Listen to the sounds of the crows at Kyu-Iwasaki-tei Gardens Tokyo
Yesterday was the second day of the Taiiku-no-hi (Sports Day) long weekend, Monday being the holiday. It was a perfect day, and a friend and I visited the grand 'Kyu-Iwasaki-tei Gardens' in Tokyo's Taito ward. The property was once owned by the founder of the Mitsubishi Group, Iwasaki Yataro. It features his residence, which is distinguished by being the best surviving example of European architecture in Japan from the 19th century, built less than a couple of decades after Japan began to modernize. The architect was the Englishman Josiah Conder.
The grounds are made up mainly of velvety lawn and groves of trees. The palatial house looks out over the gardens, and is open to the public. You pay 400 yen, put your shoes in a plastic bag, and are directed through the house. The main part of it is accessible, but unfortuntately one of the most potentially interesting parts (certainly the part that most whets your curiosity) the cellar, is not.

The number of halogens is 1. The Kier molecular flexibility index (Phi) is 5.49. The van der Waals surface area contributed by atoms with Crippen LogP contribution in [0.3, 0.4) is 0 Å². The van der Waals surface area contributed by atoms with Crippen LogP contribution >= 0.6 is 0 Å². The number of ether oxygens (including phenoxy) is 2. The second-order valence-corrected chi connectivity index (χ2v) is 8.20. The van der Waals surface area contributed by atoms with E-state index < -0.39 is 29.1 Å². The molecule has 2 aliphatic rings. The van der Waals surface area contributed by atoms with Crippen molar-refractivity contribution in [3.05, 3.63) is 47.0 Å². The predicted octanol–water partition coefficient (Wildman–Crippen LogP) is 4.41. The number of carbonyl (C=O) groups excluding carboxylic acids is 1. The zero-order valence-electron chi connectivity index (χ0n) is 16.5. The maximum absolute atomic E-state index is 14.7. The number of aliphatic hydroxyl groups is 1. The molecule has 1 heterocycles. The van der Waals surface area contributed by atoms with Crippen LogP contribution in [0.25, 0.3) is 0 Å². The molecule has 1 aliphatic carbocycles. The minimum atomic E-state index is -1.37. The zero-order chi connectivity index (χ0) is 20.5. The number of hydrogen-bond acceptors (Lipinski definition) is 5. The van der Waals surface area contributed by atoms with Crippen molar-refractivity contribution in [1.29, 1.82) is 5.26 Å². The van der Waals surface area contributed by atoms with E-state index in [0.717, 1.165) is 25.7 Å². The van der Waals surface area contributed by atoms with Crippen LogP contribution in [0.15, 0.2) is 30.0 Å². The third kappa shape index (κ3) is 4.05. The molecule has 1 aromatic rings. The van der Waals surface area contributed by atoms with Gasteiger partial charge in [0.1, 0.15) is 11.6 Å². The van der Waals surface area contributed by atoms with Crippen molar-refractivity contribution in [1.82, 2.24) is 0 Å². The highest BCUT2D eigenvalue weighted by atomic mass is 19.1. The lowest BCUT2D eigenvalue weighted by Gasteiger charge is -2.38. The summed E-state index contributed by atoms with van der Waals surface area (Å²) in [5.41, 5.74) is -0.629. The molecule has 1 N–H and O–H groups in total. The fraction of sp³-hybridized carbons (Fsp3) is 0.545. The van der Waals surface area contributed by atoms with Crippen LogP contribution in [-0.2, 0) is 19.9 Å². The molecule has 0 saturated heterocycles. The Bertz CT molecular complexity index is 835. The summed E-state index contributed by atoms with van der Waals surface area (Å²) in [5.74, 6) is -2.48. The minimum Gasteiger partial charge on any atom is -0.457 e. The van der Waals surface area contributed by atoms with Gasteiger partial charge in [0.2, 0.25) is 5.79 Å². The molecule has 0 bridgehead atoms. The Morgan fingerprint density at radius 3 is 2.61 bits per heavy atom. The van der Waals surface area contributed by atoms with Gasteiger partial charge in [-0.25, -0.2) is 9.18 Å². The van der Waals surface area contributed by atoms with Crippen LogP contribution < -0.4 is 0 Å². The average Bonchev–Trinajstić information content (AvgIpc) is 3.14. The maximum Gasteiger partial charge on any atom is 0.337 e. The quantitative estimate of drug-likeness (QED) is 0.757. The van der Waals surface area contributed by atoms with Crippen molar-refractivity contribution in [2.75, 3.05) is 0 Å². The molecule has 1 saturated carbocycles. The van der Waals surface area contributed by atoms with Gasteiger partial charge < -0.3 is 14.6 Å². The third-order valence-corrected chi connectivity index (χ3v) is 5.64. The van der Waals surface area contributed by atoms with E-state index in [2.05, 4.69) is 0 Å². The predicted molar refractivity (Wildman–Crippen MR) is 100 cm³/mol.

When we were there, tip-toing with the tourists through the big high-ceilinged rooms in all their carpeted, parqueted and carved finery, there was a cello duo playing downstairs, rather wanly, in the main living room.
Annexed to the Western-style section is the Japanese-style part of the house, which is where the tour exits. It has a large tea room for visitors that was packed with mainly middle-aged women sitting seiza along long tables talking excitedly.
Afterwards, sitting on the lawn on deck chairs together soaking up the last of that fine, fine day's sun just listening to the squabbling of the crows was probably the best bit!
Only a stone's throw away is the Lotus Pond, or Shinobazunoike, on the western edge of Ueno Park.
Access is from the Tokyo Metro Chiyoda Line's Yushima station, exit 1, or the JR Yamanote line's Okachimachi station.
Josiah Conder also designed the Kyu Furukawa Teien Gardens in nearby Kita-ku.
Buy beautiful Japanese antiques online from GoodsFromJapan.
Sunday, October 08, 2006
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